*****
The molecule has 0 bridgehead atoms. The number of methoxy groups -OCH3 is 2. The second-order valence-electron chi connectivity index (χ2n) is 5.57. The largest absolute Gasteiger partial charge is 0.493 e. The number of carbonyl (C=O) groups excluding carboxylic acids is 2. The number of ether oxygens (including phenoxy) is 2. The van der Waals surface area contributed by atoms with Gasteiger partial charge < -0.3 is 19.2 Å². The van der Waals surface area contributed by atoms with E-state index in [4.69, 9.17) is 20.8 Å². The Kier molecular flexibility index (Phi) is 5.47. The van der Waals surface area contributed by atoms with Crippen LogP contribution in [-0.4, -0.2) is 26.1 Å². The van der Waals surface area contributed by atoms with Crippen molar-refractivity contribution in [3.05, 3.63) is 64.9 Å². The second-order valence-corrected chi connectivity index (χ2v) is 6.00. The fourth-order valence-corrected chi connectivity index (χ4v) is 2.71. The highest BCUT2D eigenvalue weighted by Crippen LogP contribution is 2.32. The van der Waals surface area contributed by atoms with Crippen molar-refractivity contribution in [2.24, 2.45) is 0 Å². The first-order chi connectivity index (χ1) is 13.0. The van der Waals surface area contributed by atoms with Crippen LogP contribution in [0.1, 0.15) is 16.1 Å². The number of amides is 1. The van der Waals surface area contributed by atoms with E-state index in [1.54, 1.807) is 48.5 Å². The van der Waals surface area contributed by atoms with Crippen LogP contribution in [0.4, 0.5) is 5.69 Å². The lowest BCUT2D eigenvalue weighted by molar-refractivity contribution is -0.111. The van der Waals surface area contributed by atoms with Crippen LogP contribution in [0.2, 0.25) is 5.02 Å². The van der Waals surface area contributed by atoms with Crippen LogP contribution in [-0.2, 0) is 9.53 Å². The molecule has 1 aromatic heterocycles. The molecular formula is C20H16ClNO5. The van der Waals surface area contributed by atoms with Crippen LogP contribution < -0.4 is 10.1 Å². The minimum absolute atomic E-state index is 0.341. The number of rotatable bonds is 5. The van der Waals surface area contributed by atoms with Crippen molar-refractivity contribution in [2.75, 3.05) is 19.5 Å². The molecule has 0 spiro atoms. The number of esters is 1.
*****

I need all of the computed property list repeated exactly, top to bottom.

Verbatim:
The molecule has 0 bridgehead atoms. The number of methoxy groups -OCH3 is 2. The second-order valence-electron chi connectivity index (χ2n) is 5.57. The largest absolute Gasteiger partial charge is 0.493 e. The number of carbonyl (C=O) groups excluding carboxylic acids is 2. The number of ether oxygens (including phenoxy) is 2. The van der Waals surface area contributed by atoms with Gasteiger partial charge < -0.3 is 19.2 Å². The van der Waals surface area contributed by atoms with E-state index in [4.69, 9.17) is 20.8 Å². The Kier molecular flexibility index (Phi) is 5.47. The van der Waals surface area contributed by atoms with Crippen LogP contribution in [-0.4, -0.2) is 26.1 Å². The van der Waals surface area contributed by atoms with Crippen molar-refractivity contribution in [3.05, 3.63) is 64.9 Å². The second-order valence-corrected chi connectivity index (χ2v) is 6.00. The fourth-order valence-corrected chi connectivity index (χ4v) is 2.71. The highest BCUT2D eigenvalue weighted by Crippen LogP contribution is 2.32. The van der Waals surface area contributed by atoms with Crippen molar-refractivity contribution in [2.24, 2.45) is 0 Å². The first-order chi connectivity index (χ1) is 13.0. The van der Waals surface area contributed by atoms with Crippen LogP contribution in [0.1, 0.15) is 16.1 Å². The number of amides is 1. The van der Waals surface area contributed by atoms with E-state index in [1.54, 1.807) is 48.5 Å². The van der Waals surface area contributed by atoms with Crippen LogP contribution in [0.4, 0.5) is 5.69 Å². The lowest BCUT2D eigenvalue weighted by molar-refractivity contribution is -0.111. The van der Waals surface area contributed by atoms with Crippen LogP contribution in [0.2, 0.25) is 5.02 Å². The van der Waals surface area contributed by atoms with Crippen LogP contribution in [-0.2, 0) is 9.53 Å². The molecule has 1 aromatic heterocycles. The molecular formula is C20H16ClNO5. The van der Waals surface area contributed by atoms with Crippen LogP contribution < -0.4 is 10.1 Å². The minimum absolute atomic E-state index is 0.341. The number of rotatable bonds is 5. The van der Waals surface area contributed by atoms with Crippen molar-refractivity contribution in [2.75, 3.05) is 19.5 Å². The molecule has 0 spiro atoms. The number of esters is 1.